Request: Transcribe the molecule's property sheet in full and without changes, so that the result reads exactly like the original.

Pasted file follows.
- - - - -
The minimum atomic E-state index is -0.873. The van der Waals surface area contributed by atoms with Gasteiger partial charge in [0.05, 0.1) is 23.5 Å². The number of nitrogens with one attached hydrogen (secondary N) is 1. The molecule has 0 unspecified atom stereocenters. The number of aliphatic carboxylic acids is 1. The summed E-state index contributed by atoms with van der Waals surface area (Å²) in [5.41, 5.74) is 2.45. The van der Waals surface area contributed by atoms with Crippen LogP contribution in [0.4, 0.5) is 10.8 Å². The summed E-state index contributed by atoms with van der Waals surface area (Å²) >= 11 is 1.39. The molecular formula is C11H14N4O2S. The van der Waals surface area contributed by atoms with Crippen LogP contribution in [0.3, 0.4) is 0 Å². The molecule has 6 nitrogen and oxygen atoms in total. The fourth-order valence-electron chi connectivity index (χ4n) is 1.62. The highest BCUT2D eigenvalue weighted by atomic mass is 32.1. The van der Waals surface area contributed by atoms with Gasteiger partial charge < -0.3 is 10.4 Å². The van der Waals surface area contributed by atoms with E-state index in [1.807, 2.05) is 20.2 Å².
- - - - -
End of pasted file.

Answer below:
The minimum atomic E-state index is -0.873. The van der Waals surface area contributed by atoms with Gasteiger partial charge in [0.05, 0.1) is 23.5 Å². The number of nitrogens with one attached hydrogen (secondary N) is 1. The molecule has 0 unspecified atom stereocenters. The number of aliphatic carboxylic acids is 1. The summed E-state index contributed by atoms with van der Waals surface area (Å²) in [5.41, 5.74) is 2.45. The van der Waals surface area contributed by atoms with Crippen LogP contribution in [0.4, 0.5) is 10.8 Å². The summed E-state index contributed by atoms with van der Waals surface area (Å²) >= 11 is 1.39. The molecular formula is C11H14N4O2S. The van der Waals surface area contributed by atoms with Crippen LogP contribution in [0.3, 0.4) is 0 Å². The molecule has 6 nitrogen and oxygen atoms in total. The fourth-order valence-electron chi connectivity index (χ4n) is 1.62. The highest BCUT2D eigenvalue weighted by atomic mass is 32.1. The van der Waals surface area contributed by atoms with Gasteiger partial charge < -0.3 is 10.4 Å². The van der Waals surface area contributed by atoms with E-state index in [1.807, 2.05) is 20.2 Å².